What It Looks Like To Us and the Words We Use

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What It Looks Like To Us and the Words We Use
by A. Limon

All these great barns out here in the outskirts,
black creosote boards knee-deep in the bluegrass.
They look so beautifully abandoned, even in use.
You say they look like arks after the sea’s
dried up, I say they look like pirate ships,
and I think of that walk in the valley where
J said, You don’t believe in God? And I said,
No. I believe in this connection we all have
to nature, to each other, to the universe.
And she said, Yeah, God. And how we stood there,
low beasts among the white oaks, Spanish moss,
and spider webs, obsidian shards stuck in our pockets,
woodpecker flurry, and I refused to call it so.
So instead, we looked up at the unruly sky,
its clouds in simple animal shapes we could name
though we knew they were really just clouds—
disorderly, and marvelous, and ours.

2 thoughts on “What It Looks Like To Us and the Words We Use

  1. It’s all one glorious misunderstanding is a message I can get behind.

    I recognize this as part of a larger pattern of “paredolia as God” popping up recently in the sublime culture of our time. Maybe it’s apophenia. I don’t know. Both have me stifled.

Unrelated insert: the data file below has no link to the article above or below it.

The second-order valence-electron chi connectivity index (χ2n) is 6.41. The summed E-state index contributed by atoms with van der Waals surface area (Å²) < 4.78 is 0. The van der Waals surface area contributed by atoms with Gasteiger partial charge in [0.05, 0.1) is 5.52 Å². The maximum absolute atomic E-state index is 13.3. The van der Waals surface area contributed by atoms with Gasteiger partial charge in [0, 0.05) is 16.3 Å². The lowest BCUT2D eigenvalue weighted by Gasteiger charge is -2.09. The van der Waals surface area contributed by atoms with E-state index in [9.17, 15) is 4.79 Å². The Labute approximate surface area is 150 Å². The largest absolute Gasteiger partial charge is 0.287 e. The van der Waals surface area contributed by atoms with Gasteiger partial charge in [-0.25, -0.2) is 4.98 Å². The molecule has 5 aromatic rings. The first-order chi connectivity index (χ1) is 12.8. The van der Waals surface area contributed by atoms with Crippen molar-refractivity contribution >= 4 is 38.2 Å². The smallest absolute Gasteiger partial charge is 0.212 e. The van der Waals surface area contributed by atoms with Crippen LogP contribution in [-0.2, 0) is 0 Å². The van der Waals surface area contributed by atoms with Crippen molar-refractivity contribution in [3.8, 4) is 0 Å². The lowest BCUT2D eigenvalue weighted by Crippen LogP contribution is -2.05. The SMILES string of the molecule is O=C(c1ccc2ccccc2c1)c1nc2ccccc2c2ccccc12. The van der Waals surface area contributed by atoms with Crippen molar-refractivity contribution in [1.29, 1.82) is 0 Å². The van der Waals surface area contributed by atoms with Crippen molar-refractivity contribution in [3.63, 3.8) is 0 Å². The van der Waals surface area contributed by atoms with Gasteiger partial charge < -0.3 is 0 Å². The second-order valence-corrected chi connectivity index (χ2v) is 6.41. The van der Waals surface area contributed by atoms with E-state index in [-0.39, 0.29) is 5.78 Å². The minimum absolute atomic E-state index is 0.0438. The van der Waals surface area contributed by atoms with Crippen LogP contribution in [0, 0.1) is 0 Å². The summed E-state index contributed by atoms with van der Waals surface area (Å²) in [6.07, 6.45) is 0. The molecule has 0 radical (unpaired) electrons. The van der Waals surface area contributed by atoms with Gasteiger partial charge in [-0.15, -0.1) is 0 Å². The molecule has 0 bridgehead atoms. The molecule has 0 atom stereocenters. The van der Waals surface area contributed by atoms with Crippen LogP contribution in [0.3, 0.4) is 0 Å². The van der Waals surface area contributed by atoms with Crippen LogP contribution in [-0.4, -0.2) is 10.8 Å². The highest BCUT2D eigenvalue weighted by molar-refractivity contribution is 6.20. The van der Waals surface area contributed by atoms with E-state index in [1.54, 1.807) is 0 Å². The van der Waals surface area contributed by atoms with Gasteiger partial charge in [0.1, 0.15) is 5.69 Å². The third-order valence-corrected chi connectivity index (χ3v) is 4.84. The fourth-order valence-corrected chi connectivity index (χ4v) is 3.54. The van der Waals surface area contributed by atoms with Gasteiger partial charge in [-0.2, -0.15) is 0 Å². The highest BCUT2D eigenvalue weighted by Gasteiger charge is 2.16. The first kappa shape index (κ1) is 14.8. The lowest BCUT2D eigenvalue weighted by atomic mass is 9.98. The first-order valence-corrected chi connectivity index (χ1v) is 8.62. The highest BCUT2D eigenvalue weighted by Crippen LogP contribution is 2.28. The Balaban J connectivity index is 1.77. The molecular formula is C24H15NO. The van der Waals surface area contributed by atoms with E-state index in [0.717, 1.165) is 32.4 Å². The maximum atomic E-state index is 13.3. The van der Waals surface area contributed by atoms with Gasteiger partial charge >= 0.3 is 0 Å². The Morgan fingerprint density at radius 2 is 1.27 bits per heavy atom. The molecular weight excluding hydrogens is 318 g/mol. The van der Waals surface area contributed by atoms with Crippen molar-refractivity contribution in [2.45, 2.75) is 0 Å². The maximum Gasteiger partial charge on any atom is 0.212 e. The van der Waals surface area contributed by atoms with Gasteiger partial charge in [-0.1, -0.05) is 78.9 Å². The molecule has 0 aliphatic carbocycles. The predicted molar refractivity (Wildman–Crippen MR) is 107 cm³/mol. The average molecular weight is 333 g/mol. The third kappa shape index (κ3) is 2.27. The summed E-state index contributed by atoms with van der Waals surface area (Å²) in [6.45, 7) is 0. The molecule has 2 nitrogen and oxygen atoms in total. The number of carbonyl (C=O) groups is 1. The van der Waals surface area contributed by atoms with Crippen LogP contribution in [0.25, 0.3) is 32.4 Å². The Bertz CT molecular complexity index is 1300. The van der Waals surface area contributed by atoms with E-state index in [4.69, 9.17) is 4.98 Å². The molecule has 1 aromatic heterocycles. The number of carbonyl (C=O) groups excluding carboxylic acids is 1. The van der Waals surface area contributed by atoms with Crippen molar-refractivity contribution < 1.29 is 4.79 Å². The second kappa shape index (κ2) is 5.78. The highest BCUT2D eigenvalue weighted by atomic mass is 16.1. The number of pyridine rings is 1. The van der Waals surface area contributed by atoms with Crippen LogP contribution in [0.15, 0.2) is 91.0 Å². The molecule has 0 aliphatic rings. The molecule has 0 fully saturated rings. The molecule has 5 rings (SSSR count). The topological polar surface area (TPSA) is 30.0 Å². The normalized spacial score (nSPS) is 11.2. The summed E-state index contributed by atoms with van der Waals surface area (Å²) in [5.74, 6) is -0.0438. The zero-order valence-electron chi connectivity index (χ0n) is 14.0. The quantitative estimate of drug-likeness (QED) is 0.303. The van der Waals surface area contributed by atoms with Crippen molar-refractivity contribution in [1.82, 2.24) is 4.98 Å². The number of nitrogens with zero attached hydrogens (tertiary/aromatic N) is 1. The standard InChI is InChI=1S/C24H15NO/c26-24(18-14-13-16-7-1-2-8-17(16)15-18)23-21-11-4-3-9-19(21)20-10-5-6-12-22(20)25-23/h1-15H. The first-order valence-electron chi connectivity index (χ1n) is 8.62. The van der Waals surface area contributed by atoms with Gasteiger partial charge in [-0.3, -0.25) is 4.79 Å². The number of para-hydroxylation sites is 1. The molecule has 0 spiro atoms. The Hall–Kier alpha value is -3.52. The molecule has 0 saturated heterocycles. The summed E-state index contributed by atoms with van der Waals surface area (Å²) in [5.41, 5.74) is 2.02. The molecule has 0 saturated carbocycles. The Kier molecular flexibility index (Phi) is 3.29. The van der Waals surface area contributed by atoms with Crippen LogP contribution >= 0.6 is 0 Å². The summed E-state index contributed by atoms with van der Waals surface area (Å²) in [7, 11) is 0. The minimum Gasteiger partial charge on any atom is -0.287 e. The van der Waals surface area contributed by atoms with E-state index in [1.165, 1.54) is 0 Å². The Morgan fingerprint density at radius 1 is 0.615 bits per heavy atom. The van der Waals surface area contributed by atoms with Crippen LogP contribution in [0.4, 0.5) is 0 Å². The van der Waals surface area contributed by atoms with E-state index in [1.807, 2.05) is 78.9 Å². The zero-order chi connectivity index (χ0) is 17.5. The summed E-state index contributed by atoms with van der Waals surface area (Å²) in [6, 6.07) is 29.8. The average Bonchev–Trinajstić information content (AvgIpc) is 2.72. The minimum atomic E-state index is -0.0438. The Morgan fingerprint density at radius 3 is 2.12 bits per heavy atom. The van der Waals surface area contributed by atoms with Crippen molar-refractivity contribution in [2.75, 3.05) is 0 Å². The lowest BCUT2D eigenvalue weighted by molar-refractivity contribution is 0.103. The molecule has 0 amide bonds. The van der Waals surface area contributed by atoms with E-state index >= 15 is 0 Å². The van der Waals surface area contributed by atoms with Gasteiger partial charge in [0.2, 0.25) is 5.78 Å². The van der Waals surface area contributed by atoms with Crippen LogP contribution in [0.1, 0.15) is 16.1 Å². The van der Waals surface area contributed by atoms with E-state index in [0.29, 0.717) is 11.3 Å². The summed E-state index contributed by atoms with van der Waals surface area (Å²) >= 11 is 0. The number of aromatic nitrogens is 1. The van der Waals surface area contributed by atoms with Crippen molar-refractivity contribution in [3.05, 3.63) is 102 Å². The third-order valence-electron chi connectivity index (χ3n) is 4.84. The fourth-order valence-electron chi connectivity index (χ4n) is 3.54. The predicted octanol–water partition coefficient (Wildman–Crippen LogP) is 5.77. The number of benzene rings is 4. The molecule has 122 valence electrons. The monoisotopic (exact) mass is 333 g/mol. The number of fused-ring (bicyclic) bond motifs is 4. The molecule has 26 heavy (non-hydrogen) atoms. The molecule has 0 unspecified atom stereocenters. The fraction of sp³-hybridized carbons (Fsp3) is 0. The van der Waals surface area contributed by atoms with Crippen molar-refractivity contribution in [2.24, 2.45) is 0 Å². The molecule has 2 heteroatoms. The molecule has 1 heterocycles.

When general misunderstandings collide and it gets people killed; I have to wonder if their death does not matter, if life matters at all; if it can be so easily wiped out if it was ever really there to begin with. Can’t we at least pretend to get along long enough to have the big reveal come in after the fact?

    Thanks for sharing this seriously fun take on ontological tautology. I enjoyed it.

  2. I see it as two beliefs at odds–in God, and the “connection we all have to nature, to each other, to the universe”–resolved by looking up “at the unruly sky” and naming the clouds’ “simple animal shapes,” which is basically the act of making order out of “disorderly, and marvelous” chaos; an act both parties can share. An enjoyable poem, indeed. One part leaves me at a loss,however; from “And how we stood there” to “and I refused to call it so.”

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